I’m Not Dying With You Tonight is a perfect book for the times we live in and would make a great pick for a book club, a community read, middle school and high school students, and their parents. Lena and Campbell are seniors at an Atlanta high school, and other than that they have little in common. They would probably have never had more than cursory interaction with one another if not for the fight and ensuing riot that started at a football game. Authors Kimberly Jones (Lena) and Gilly Segal (Campbell) take turns narrating the momentous events that throw the two girls together, giving the reader a chance to stand in their shoes and see how events unfold and how assumptions are challenged.
We first meet Lena, who is Black, stylish and popular. She has a 20-year-old boyfriend nicknamed Black who is an aspiring musician, and she is proud to be his girlfriend, but her BFF LaShunda signals to the reader that Black may not be the best man for Lena. When he is in a good mood, he treats Lena like a queen, but he can be rude and thoughtless, especially when he is with his crew. Lena’s grandfather Pops does not approve of Black and so Lena sneaks around to be with him, but Pops has eyes and ears throughout the neighborhood, including Lena’s older cousin Marcus, who has had run-ins with Black before. Lena and LaShunda have arranged to attend the football game that night so that they can watch their friends in the halftime show, but Lena plans to leave right after that and meet up with Black.
Campbell, who is white, is a fish out of water. She has just moved to Atlanta to live with her father, the owner of a local hardware store. This was not what she wanted for her final year of high school. She had been happy living up east with her mother, attending school with her best friends and running on the track team, but then her mother dropped a bombshell and upended Campbell’s life. She doesn’t know her new town very well, got cut from the track team, and spends a lot of time alone while her dad works or goes off to his fishing cabin. Friday night is no exception. One of Campbell’s teachers has roped her into working the concession stand at the game, and rather than wait to drive her home, her father agrees to let the teacher drive Campbell so that he can get to his fishing cabin.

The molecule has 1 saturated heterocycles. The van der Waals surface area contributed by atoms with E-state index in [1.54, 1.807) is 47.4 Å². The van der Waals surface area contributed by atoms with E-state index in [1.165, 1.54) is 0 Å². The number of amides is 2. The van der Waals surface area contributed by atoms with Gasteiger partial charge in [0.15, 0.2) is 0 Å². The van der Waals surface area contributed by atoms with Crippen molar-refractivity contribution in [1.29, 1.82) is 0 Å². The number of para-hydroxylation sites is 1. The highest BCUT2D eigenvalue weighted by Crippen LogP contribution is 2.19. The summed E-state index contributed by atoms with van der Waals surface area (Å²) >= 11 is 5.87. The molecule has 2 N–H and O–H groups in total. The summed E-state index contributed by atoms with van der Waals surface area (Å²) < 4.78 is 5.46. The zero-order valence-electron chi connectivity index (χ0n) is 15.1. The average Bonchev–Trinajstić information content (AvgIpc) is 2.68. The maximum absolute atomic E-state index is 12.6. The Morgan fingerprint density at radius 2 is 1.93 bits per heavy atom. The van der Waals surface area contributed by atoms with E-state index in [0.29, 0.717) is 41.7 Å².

Campbell is miserable at the concession stand, which is cramped, messy, and poorly staffed. When Lena steps up to order a drink, she and Campbell have their first interaction, which does not go at all well. Then, a fight breaks out behind Lena and we learn that the visiting team has been known for its racist social media content. It only takes seconds for a huge fight to erupt with police involved. Lena jumps into the concession stand and the girls barricade themselves in, but it becomes clear that they are not safe and will have to rely on each other to get through the events that follow.
The two authors take us through a long and harrowing night for these two teens as they try to get away from the stadium and get home (for Campbell) or to one’s boyfriend (Lena). They discover that the stadium fight has escalated to rioting and looting in town, with all escape routes blocked. As the girls work through this situation, each has the chance to describe what they are seeing and feeling, and while both are terrified, it is not always for the same reasons. For example, Lena is adamant that they have to stay away from the police, which Campbell doesn’t understand because, from her point of view, the police are the people who help you. They have different perspectives on the looting as well, but each girl, as time passes, begins to understand a little better the perspective of the other. Initially they hang on to each other (literally) out of fear but as they face trial after trial, they begin to respect and care about one another. They begin to see each other differently and question the assumptions that they had had at the beginning of the evening.
I cannot recommend this novel enough. It really is very well written from both perspectives and covers many of the issues about race and street demonstrations that have been in the news recently. This book could help open necessary conversations about race in America and perhaps open eyes and change hearts in the process.